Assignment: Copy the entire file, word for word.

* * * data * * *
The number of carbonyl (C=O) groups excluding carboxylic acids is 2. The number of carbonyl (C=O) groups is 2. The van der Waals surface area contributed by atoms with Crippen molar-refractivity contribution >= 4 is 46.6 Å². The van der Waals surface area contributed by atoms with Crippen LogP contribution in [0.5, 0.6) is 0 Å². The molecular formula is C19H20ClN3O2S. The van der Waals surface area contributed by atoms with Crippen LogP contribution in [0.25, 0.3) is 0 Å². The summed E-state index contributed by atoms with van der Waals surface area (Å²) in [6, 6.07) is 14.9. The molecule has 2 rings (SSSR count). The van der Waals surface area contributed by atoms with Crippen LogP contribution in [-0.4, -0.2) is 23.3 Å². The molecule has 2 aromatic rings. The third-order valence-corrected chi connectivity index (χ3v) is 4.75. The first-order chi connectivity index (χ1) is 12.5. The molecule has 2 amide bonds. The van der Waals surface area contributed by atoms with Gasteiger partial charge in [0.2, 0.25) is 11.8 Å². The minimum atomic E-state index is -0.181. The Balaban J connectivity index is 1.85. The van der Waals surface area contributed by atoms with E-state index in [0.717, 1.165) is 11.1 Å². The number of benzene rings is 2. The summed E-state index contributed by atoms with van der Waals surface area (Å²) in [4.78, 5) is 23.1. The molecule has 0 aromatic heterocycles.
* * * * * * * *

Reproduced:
The number of carbonyl (C=O) groups excluding carboxylic acids is 2. The number of carbonyl (C=O) groups is 2. The van der Waals surface area contributed by atoms with Crippen molar-refractivity contribution >= 4 is 46.6 Å². The van der Waals surface area contributed by atoms with Crippen LogP contribution in [0.5, 0.6) is 0 Å². The molecular formula is C19H20ClN3O2S. The van der Waals surface area contributed by atoms with Crippen LogP contribution in [0.25, 0.3) is 0 Å². The summed E-state index contributed by atoms with van der Waals surface area (Å²) in [6, 6.07) is 14.9. The molecule has 2 rings (SSSR count). The van der Waals surface area contributed by atoms with Crippen LogP contribution in [-0.4, -0.2) is 23.3 Å². The molecule has 2 aromatic rings. The third-order valence-corrected chi connectivity index (χ3v) is 4.75. The first-order chi connectivity index (χ1) is 12.5. The molecule has 2 amide bonds. The van der Waals surface area contributed by atoms with Gasteiger partial charge in [0.2, 0.25) is 11.8 Å². The minimum atomic E-state index is -0.181. The Balaban J connectivity index is 1.85. The van der Waals surface area contributed by atoms with E-state index in [0.717, 1.165) is 11.1 Å². The number of benzene rings is 2. The summed E-state index contributed by atoms with van der Waals surface area (Å²) in [4.78, 5) is 23.1. The molecule has 0 aromatic heterocycles.